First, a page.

CAHB: Slower loans growth due to SARS, Iraq war


  • Business
  • Thursday, 01 May 2003

COMMERCE Asset-Holding Bhd (CAHB) sees the possibility of a slower loans growth as the Iraq war and the Severe Acute Respiratory Syndrome (SARS) outbreak have put a brake on the gross domestic product (GDP) growth of the country. 

Assessing the country's economic performance in the first quarter, CAHB group director Dr Rozali Mohamed Ali said there might be a “slight downward revision” on the GDP for the year. Consequently, the group's forecast for loan growth, which is based on the rule of thumb of 1.5 times of the annual GDP growth, was likely to be lower than earlier forecast. 

“The loan growth may be lower now. It depends on the economic situation,'' Dr Rozali said, adding that the growth would be a broad-based one. 

In its latest annual report, CAHB had forecast loan growth at between 6% and 7% for its commercial banking arm Bumiputra-Commerce Bank Bhd (BCB) in the current year ending Dec 31 on the assumption that GDP will grow at 4% to 5%.  

In the year ended Dec 31, 2002, BCB achieved a loan growth of 5.3%, with the housing and manufacturing sectors accounting for 16.7% and 18.5% of its loan portfolio respectively.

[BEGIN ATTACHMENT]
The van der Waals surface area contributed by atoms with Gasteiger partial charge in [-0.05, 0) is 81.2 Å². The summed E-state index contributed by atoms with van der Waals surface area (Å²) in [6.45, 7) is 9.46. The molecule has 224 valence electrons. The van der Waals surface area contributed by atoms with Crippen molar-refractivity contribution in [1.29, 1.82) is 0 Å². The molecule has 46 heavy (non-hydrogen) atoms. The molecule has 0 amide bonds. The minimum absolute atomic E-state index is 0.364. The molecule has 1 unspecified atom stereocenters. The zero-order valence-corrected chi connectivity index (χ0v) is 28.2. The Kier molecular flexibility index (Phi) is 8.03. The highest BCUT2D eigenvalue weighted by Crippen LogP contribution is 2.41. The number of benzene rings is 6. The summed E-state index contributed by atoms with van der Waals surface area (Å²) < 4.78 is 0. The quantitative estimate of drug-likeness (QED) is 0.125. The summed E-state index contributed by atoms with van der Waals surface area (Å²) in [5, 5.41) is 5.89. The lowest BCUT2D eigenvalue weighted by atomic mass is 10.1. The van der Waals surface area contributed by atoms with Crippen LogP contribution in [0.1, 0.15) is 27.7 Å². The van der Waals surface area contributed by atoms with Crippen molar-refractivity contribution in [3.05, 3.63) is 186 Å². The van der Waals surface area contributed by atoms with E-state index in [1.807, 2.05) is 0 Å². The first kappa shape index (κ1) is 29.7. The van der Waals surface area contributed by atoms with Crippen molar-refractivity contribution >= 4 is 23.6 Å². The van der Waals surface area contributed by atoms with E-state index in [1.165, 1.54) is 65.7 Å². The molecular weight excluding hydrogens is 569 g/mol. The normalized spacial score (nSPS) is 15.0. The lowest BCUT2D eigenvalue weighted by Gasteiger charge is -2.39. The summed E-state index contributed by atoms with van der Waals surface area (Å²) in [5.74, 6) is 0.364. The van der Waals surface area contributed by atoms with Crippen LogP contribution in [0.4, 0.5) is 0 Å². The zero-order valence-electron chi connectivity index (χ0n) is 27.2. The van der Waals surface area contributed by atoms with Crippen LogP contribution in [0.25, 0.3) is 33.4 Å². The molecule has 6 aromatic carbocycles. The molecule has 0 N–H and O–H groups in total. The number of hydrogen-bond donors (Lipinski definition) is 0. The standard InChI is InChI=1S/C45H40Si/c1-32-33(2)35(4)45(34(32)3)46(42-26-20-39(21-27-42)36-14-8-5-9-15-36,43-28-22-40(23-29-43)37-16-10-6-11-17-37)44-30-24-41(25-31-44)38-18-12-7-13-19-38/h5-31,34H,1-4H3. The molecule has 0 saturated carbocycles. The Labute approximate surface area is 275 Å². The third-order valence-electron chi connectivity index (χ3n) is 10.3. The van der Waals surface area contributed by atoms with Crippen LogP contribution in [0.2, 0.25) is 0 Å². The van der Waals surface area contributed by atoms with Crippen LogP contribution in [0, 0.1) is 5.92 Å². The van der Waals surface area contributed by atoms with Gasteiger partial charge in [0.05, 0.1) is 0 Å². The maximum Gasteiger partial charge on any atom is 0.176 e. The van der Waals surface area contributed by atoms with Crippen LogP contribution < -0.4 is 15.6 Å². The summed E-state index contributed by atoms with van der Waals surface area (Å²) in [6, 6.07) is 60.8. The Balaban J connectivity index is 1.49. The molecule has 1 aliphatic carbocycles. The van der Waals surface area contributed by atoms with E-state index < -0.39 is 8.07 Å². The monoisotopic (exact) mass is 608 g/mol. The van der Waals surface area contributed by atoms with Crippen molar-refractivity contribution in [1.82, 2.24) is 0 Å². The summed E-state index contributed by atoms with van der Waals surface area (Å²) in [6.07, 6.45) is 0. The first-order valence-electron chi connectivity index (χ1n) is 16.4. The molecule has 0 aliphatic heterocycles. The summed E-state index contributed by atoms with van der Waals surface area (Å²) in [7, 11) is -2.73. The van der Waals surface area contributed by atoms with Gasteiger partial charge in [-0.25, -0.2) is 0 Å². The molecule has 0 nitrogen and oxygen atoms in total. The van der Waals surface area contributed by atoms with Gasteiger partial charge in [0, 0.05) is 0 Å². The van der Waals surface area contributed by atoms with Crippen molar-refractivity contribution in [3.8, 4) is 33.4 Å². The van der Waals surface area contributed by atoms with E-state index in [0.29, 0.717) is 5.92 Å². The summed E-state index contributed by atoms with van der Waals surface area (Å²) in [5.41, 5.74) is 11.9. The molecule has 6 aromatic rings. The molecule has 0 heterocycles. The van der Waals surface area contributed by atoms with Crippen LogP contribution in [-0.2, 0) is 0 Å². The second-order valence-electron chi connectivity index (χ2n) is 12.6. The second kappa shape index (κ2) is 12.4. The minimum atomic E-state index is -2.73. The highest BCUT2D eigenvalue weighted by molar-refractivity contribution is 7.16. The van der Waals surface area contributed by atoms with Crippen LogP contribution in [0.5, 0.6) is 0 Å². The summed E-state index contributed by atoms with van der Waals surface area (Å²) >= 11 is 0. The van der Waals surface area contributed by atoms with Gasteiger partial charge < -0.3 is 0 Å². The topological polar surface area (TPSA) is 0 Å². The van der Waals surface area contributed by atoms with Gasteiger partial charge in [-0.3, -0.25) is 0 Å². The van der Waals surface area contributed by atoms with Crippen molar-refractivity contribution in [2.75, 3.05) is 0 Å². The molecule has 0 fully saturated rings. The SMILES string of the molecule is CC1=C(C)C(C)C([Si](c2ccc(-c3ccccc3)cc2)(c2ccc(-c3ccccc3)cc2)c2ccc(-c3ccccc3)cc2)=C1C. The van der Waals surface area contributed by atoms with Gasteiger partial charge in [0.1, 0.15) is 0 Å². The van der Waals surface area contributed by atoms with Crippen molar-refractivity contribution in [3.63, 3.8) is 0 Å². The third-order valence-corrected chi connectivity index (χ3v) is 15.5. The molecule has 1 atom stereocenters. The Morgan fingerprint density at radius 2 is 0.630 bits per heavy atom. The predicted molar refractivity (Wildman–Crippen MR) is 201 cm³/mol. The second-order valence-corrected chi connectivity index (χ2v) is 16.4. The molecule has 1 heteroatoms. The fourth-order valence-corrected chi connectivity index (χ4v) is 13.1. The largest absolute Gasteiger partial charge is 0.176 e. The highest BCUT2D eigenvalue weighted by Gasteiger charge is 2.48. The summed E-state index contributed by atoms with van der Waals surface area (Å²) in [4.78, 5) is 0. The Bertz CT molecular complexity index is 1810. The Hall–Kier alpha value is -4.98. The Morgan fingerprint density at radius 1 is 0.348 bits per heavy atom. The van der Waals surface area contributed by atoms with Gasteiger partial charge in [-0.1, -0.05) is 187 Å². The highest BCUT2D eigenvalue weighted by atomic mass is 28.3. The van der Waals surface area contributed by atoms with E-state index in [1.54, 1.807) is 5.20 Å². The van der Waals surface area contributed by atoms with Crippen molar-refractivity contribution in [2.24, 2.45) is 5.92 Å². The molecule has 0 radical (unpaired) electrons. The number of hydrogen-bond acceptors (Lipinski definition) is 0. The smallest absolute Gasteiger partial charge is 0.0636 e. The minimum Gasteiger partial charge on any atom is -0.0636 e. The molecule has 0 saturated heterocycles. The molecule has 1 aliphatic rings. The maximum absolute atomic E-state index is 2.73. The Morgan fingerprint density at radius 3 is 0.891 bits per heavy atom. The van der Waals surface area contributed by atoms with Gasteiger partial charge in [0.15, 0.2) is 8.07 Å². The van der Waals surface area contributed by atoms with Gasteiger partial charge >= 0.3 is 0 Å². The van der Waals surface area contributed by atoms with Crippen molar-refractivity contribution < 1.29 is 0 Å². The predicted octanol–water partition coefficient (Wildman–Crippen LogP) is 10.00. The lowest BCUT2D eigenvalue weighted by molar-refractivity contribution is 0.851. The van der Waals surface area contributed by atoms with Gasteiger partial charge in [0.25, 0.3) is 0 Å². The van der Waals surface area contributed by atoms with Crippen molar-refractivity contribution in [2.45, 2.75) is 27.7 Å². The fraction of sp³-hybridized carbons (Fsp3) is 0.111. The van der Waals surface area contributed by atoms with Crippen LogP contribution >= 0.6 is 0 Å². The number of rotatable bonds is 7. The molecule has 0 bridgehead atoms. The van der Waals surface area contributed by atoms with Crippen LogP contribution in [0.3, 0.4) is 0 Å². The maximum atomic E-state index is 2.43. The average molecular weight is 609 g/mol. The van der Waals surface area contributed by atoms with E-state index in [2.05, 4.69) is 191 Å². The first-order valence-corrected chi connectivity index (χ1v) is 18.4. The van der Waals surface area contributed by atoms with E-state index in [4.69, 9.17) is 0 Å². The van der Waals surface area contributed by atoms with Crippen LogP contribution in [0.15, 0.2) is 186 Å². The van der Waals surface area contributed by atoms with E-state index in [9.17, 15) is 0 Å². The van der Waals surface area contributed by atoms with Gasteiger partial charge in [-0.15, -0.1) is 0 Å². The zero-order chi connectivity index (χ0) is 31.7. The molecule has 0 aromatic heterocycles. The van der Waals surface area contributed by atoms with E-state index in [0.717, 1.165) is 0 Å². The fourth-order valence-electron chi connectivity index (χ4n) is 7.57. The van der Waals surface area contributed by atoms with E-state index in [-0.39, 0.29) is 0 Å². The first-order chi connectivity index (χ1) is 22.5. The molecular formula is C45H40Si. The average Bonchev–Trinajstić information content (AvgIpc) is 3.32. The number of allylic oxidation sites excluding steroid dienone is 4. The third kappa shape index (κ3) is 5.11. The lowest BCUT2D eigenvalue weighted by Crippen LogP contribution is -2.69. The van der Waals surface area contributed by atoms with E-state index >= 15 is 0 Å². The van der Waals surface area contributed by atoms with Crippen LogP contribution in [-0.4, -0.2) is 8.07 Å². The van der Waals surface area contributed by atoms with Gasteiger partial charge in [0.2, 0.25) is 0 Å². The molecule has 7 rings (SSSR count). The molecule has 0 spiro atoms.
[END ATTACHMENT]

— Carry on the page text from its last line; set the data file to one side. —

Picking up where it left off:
The commercial banking division contributed a large portion of group profit before tax, accounting for 45.3% of profit before tax, and merchant banking 13.1%.  

Despite the likelihood of slower lending activity, the group remains positive on its prospects. 

“The economy is showing resilience.  

“We think that the prospects for the rest of the year are quite good,'' Dr Rozali said after the group AGM in Kuala Lumpur yesterday. 

He said given the prevailing challenging economic conditions, the group was trying as hard as possible to mitigate the adverse impact. 

According to Dr Rozali, the non-performing loans (NPLs) ratio might fluctuate as certain industries were severely hit by the SARS outbreak, which was a “temporary phenomenon”. 

“We should be able to contain the NPLs this year. We have the capacity to recover during the rest of the year,'' he said. 

The group's net NPL ratio dropped to 6.1% in last financial year ended Dec 31, from 6.7% in 2001, while BCB's net NPLs rose slightly to 7.2% last year from 7.1% previously.  

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